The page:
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Apple’s ‘appointment only’ Watch strategy is elitist, annoying, and brilliant

How to Buy an Apple Watch
The Apple Watch is going to be sold in Apple Stores by appointment only. It’ll introduce a reservation system for people who want to drop into a store to try on the device before buying one. This means if you’re passing an Apple Store and fancy picking up an Apple Watch, there’s a chance you’ll be turned away and told to come back at a more convenient time.

At first glance, it’s the most objectionable, elitist, and almost willfully anti-sales nonsense one expects from Apple — the undisputed master of separating the haves from the have-nots. While it’s all these things, it’s also a tactic brimming with flair and bravado, that could save the Apple Watch from obscurity, and play an essential part in persuading us a smartwatch is worth buying.

How? The world still isn’t convinced by wearables. Samsung, LG, Motorola, and many other companies have released entire ranges of smart this, that, and the other thing. They throw them out the door and stack ‘em up on store shelves, without really telling us why we need one at all. Instead, the hope is that we’ll all want the new shiny thing, no questions asked. It’s a risk that’s not really paying off.

Apple isn’t doing that. It’s treating us like individuals, because it understands wearables are very, very individual things.

Stop thinking about the Watch as a piece of tech

Of course, reservations are also a convenient way for Apple not to disappoint legions of prospective buyers. The Apple Watch range is broad, and keeping each and every model in stock, all the time, will be rather difficult. This way, you’ll have made sure the version you’re most interested in is in stock before making the effort to visit the store. For all of us who just can’t wait, we can simply order online like we would with any other Apple product.

Buying the Apple Watch will be more like buying a sharp suit.

Buying the Apple Watch will be more like buying a sharp suit, or a pair of earrings. It’ll be down to size and fit, not megapixels and processor cores. Apple’s gone all out on the personal aspect of the Watch, from the varied styles to the ability to send your virtual heartbeat to other people, so why not go the extra mile and make the buying experience more personal?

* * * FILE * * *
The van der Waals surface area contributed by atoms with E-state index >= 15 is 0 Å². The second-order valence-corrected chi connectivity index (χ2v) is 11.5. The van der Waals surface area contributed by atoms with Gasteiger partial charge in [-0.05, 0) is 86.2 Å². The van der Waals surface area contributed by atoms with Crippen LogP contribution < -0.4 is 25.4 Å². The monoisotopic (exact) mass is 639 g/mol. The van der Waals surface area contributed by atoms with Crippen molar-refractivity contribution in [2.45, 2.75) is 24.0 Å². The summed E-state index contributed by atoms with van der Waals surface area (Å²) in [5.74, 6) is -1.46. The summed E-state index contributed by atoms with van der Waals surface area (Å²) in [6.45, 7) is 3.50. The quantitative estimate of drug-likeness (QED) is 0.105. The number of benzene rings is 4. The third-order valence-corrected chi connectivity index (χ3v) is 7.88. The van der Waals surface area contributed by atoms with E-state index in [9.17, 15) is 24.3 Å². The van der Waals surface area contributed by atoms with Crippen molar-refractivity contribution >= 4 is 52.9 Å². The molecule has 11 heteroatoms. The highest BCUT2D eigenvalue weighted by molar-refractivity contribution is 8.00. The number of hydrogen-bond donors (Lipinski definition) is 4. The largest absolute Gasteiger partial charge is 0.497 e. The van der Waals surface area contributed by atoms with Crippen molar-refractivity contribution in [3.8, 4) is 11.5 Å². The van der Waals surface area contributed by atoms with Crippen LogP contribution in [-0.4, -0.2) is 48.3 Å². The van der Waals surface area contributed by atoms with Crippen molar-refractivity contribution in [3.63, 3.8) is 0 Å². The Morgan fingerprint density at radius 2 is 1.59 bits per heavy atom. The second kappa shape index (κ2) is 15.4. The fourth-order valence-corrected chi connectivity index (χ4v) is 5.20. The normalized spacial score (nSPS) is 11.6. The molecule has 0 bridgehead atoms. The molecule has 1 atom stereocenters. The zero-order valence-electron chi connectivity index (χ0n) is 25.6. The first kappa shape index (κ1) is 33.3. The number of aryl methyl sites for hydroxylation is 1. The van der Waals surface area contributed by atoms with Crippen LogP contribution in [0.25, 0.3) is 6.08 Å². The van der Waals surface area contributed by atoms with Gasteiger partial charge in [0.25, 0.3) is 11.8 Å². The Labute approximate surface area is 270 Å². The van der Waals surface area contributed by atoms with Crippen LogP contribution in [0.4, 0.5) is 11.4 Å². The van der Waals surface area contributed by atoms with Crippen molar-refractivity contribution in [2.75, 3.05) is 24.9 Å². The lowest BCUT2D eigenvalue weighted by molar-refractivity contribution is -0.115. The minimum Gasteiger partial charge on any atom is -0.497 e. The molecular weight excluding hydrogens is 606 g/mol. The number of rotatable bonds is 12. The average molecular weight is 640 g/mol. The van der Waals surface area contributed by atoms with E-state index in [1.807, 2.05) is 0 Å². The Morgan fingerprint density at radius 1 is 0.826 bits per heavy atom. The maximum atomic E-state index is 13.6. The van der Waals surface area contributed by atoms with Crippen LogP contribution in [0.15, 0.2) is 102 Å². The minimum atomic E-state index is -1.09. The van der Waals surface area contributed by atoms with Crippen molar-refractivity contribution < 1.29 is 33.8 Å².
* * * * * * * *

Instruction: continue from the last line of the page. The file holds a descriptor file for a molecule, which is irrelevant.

While it’s possible to deliberate over a Samsung Gear S for hours outside of a store, the buying process inside takes as long as the queue at the checkout, and is no different from buying a pint of milk. This is where Apple’s going to win over the wearable skeptics. Watches are often very special, and are an infinitely more personal purchase than a phone or a laptop. Doubters need to be won over, shown the value in owning and wearing a watch that’s connected to their phone.

apple watch

David Sims/Apple

Nobody is rushing out to buy wearables yet. Most of us need convincing about this exciting new tech, and to do that, the sales process must be refined, so Apple can show the average iPhone owner why they should splash out on an Apple Watch. We’re all flattered by a bit of attention, especially when it’s something that makes us feel unique, and Apple’s going to get us in stores, sitting down with a trained sales person, and exploit this opportunity to take the Apple Watch mainstream. It’s a brilliant plan.

Apple will succeed where others fail

Why hasn’t anyone else thought of this? In truth, they probably have, but it’s only a company like Apple that has the cache, guts, retail network, and ongoing conviction to pull it off. Think about it. If LG said no-one could buy the Watch Urbane without sitting through 15 minutes of sales patter beforehand, it’d sell about five of them. We’d all have a good chuckle and question why LG had suddenly developed delusions of grandeur, regardless of if we liked the Watch Urbane or not.

That’s hardly the best way to convince the public to adopt something new.

Google’s perhaps the only one that has had a go at selling a product without an obvious customer base before. Google Glass was only available to those with an invitation for ages, before it set up weird, appointment-only retail stores where preening took precedence over sales. However, Google’s fickle, and when it lost interest in Glass, it closed the stores, and relegated the device to the back of the cupboard. That’s hardly the best way to convince the public to adopt something new.

However, Apple’s in this for the long-term. It knows for the Apple Watch to be a true success, it needs to get it on the wrists of the millions of normal, everyday iPhone owners, who don’t even know they want one yet. Meanwhile, those of us who are counting the hours until release will grab one online, without even leaving the house.

Yes, the reservation process is going to annoy people, it’s going to fuel talk about limited supply, and will most likely kill off the now traditional, snaking queues outside stores on launch day. Apple is turning its back on the one thing that’s still good about retail shopping — walking in, handing over some money, and walking out with your prize — but romancing millions of possible Apple Watch wearers with personalized appointments could mean the difference between us wearing one for five minutes, or for five years.

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